Updated: Feb 11, 2021
It wasn’t long ago that humans designed products and systems using pen and paper. Drawings were done manually, with large teams of people completing drafts on big desks in giant rooms:
The process was cumbersome, laborious, and often inconsistent – each draftsman or draftswoman would have his or her own process for designing and even basic designs took weeks or months to complete. If clients wanted edits or changes the process had to start from the beginning and required complete revisions of the hand drawn designs.
The computer revolution changed everything. Widespread adoption of computers in the workplace enabled engineers to draft, re-draft, and complete designs with relative ease compared to previous processes. The first version of drafting software, Sketchpad, was available in the mid 1960’s:
Computer Aided Design (CAD) software that blossomed throughout the 70’s, 80’s and 90’s forever changed how engineers interacted with their designs, their teams, and their clients. Designs became easier to create and reproduce, as well as share in a digital format. The benefits were quickly recognized and CAD software proliferated throughout universities and most every engineering firm around the world.
This proliferation also led to unintended consequences – clients and companies began expecting a greater volume of work to be done at lightning speed… leaving little time for engineers to innovate and analyze alternative options, or what is now referred to as ‘optioneering’.
Even with incredible advances in modern CAD software too many engineers find themselves with an abundance of work and not enough time to do it. This leaves engineers feeling frustrated, rushed, unhappy, and unfulfilled in their day-to-day work.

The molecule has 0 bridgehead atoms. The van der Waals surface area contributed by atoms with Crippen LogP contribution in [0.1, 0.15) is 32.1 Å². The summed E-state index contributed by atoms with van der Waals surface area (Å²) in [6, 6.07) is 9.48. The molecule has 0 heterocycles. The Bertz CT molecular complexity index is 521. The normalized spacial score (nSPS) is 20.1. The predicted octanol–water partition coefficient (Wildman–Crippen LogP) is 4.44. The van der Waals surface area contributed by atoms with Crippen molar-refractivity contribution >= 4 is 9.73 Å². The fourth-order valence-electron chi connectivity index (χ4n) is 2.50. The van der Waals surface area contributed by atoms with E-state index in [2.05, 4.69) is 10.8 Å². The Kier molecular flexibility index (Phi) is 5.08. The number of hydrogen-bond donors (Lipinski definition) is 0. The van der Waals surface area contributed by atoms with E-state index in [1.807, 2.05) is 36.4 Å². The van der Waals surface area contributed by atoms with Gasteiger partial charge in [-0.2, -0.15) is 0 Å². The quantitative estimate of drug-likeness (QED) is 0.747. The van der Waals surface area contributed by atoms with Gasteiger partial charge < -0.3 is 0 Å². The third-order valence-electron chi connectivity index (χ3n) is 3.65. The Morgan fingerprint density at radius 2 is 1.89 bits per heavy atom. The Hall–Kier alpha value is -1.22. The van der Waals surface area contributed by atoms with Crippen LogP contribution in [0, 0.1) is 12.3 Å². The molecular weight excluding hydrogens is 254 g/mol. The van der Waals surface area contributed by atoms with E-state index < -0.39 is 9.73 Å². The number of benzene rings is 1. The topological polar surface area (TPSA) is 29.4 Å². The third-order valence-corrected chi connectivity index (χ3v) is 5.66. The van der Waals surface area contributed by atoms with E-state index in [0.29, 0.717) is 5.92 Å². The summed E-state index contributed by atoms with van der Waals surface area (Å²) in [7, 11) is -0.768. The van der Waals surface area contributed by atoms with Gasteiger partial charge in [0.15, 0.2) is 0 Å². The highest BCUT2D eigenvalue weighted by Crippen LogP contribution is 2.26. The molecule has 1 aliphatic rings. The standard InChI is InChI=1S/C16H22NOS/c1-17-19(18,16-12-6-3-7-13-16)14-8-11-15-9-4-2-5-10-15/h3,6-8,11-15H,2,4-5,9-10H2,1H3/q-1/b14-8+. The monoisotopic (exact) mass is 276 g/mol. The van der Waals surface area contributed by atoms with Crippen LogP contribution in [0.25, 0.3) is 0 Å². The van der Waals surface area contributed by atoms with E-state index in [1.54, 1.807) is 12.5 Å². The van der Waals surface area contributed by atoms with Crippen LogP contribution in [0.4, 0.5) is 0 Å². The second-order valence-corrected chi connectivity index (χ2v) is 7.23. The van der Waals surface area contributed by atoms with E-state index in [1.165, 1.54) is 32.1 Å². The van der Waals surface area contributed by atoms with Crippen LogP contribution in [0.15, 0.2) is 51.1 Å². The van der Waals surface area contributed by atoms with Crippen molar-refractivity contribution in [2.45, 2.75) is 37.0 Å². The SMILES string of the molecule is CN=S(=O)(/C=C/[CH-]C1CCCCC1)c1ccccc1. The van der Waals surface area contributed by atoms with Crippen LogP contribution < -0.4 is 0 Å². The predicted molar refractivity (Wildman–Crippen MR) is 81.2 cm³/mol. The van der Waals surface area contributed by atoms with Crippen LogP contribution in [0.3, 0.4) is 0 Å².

Today’s engineers do too much of what should be done by software – drafting – and not enough of what they want to be doing – engineering.
Symptoms of this manifest in inconsistent design quality across divisions or regions, clients left feeling unimpressed and undervalued, and challenges in recruiting young engineering talent.
If economic growth continues there will be plenty of work for design engineering firms. Global investment in infrastructure necessitates complex, intricate design and requires mountains of capital. The challenges engineering firms face will continue to expand – unless a highly advanced form of design generation comes into fruition.
There is hope. Generative and parametric design is becoming mainstream and engineering firms are capitalizing on new advances in design automation technology. Specific forms of computational algorithms provide powerful means of creating and optimizing preliminary designs for most any environment, spanning industries and projects around the world.
By bringing design automation into projects earlier, engineers can allow computers to swiftly assess and generate a multitude of optimized, error-free design options in the preliminary phases and shift expensive engineering hours to complex, higher-level work that engineers love to do.
Preliminary design automation allows firms to respond to optimize for a variety of options and parameters that they never had time to before, have complete CAD files generated without human input, and be able to respond to client requests more effectively. Firms that rely on billable hours can reduce their non-billable burden and complete more profitable, cost-recoverable work. And for firms that aren’t able to bill for services in the preliminary phases of projects, they can now allow computers to do the bulk of that work for them – permitting engineers to work on new or existing projects and create innovative solutions that help them win more work.
We want to make your job harder. We want you to spend time thinking about the most complex infrastructure problems in the world – not moving lines around on diagrams and working on routine, monotonous projects.
We look forward to sharing case studies and stories of how design automation is changing the way engineering firms do business. Subscribe to our e-mail list here, follow us on Twitter @Transcendh2o, or check out our LinkedIn page to stay up to date with the latest in engineering automation trends.